“Conventional nuclear power has had its day, but fusion could still be a silver bullet.”

Nuclear reactors release an incredible amount of energy. In practice, one kilogram of uranium can release as much energy as 1,500 tons of coal. Existing nuclear power plants are also inexpensive to operate and CO2-free with the additional advantage that there are no air pollutants.

The real problem with nuclear power, however, is that the cost of new construction has increased over the years, as have the cost of decommissioning existing plants. In addition, public support for the nuclear industry has waned after a series of accidents – most recently in Fukushima – as well as the nuclear industry’s inability to build new power plants on time and on budget.

After all, even for next-generation nuclear technology pilot plants, it is really difficult to get building permits.

All of this begs the question: what role will nuclear energy play in the future?

The nuclear industry began in the 1950s and by the end of 2020 there were 443 reactors in operation worldwide with an installed capacity of 393 GW. About 10.3% of the world’s electricity came from nuclear power, with France generating nearly three-quarters of its total electricity from nuclear power. However, the facts of the past decade speak for themselves: Nuclear energy is in decline.

In 2010 there were only 16 reactor rebuilds, which was well below the 1976 high when construction began on 43.

Last year there were only five.

Many plants have also been closed since the Fukushima accident in Japan in 2011, and despite the strong growth in nuclear power in China, fewer plants are running today than before Fukushima.

The increasing need for safety around nuclear power plants has driven up costs. Case in point is the UK, where the new 3.2 GW Hinkley Point power plant is now expected to cost up to £ 23 billion (in 2015 prices) (US $ 32.5 billion), up from the original 2012 estimate of £ 12 billion When it is finally finished in 2026, it will take more than ten years to build and the UK end customer will pay a price for this energy three times the wholesale market price.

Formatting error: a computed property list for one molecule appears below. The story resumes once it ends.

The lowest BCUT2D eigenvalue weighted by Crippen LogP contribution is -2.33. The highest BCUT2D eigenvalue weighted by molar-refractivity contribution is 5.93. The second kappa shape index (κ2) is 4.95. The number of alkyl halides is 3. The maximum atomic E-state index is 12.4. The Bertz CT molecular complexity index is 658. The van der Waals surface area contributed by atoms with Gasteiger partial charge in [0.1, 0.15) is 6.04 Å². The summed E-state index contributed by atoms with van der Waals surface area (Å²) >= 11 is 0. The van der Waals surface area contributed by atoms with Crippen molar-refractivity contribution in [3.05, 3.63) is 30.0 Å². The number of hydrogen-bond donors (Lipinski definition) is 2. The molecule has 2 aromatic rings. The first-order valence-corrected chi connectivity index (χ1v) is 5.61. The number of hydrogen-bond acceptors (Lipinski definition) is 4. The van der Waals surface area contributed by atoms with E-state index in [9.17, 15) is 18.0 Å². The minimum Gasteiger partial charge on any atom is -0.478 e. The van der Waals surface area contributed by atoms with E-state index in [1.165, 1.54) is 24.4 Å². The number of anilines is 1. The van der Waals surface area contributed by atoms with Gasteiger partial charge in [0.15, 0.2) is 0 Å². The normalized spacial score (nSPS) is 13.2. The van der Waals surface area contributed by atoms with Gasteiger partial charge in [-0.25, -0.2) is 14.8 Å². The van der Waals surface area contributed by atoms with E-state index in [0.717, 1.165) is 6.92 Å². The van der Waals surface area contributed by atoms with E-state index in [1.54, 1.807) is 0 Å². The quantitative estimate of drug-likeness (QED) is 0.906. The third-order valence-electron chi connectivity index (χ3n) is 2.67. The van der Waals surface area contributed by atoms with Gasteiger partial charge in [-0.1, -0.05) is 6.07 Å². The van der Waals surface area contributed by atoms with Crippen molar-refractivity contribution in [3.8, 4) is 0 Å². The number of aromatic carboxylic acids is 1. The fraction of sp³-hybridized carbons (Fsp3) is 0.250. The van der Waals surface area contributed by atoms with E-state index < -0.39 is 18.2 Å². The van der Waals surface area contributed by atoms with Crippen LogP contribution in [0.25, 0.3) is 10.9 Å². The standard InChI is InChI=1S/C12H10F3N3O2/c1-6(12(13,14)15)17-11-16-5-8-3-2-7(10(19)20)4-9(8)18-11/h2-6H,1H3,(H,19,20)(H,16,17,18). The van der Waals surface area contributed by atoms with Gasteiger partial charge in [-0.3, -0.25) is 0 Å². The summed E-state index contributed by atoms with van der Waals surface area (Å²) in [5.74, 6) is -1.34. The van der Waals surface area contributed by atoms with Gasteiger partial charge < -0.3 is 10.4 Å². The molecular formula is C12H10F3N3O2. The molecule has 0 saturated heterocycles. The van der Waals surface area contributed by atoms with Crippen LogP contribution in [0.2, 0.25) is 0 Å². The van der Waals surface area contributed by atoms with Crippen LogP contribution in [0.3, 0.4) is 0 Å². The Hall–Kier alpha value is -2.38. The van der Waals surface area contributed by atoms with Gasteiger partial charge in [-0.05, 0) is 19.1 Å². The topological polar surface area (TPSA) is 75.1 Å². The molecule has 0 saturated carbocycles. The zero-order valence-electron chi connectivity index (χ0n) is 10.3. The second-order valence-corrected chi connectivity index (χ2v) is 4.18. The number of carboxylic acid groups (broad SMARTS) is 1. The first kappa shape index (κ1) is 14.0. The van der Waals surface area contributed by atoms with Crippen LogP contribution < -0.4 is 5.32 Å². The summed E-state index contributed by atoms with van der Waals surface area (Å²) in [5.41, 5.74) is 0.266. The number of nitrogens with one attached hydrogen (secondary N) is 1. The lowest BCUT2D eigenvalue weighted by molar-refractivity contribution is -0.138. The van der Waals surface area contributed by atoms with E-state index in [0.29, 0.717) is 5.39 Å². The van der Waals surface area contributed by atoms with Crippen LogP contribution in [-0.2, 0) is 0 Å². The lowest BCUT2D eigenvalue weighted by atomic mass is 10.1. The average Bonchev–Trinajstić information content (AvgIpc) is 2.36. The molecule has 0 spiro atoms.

The other element against nuclear power are cheaper alternatives in the form of wind and sun. Around 50 GW of nuclear capacity has been brought into the grid worldwide in the last ten years. In the same period, more than 1,300 GW of wind and solar power were installed.

Why is this happening? It is easier for governments to meet carbon targets with renewable energies, which are much more positively rated by voters and which are much faster to install and lower construction and operating costs. In the US, some nuclear power plants are being closed because they are not profitable; their operating costs are simply too high and they are not competitive with natural gas and renewable energy systems.

With a view to the future, from the point of view of climate change, the logical approach would be to modernize existing nuclear power plants and operate them for as long as technically possible. This is cheaper than many other alternatives, and it displaces the massively expensive decommissioning costs, which are heavily subsidized by governments around the world. But even then there is public opposition.

The one light at the end of the tunnel could be so-called Small Modular Reactors, which are basically scaled-down versions of normal reactors and can be mass-produced, according to the theory, and are therefore cheaper to manufacture. The new designs are safer with lower levels of radioactive waste. However, there are several designs, none of which are to scale, which makes it questionable if – and not when – this technology will hit the market.

That means that the future of nuclear energy is not that bright. We will see small, incremental additions to the global nuclear fleet, but we will not see a nuclear renaissance.

Does that mean we should stop using nuclear weapons? Without a doubt, no. If we are able to crack nuclear fusion, the energy source used by the sun, then we may have safe, abundant, carbon-free electricity. To achieve this goal, we need to keep investing and doing research and development in the field of nuclear energy, as it could be a miracle weapon for climate change.

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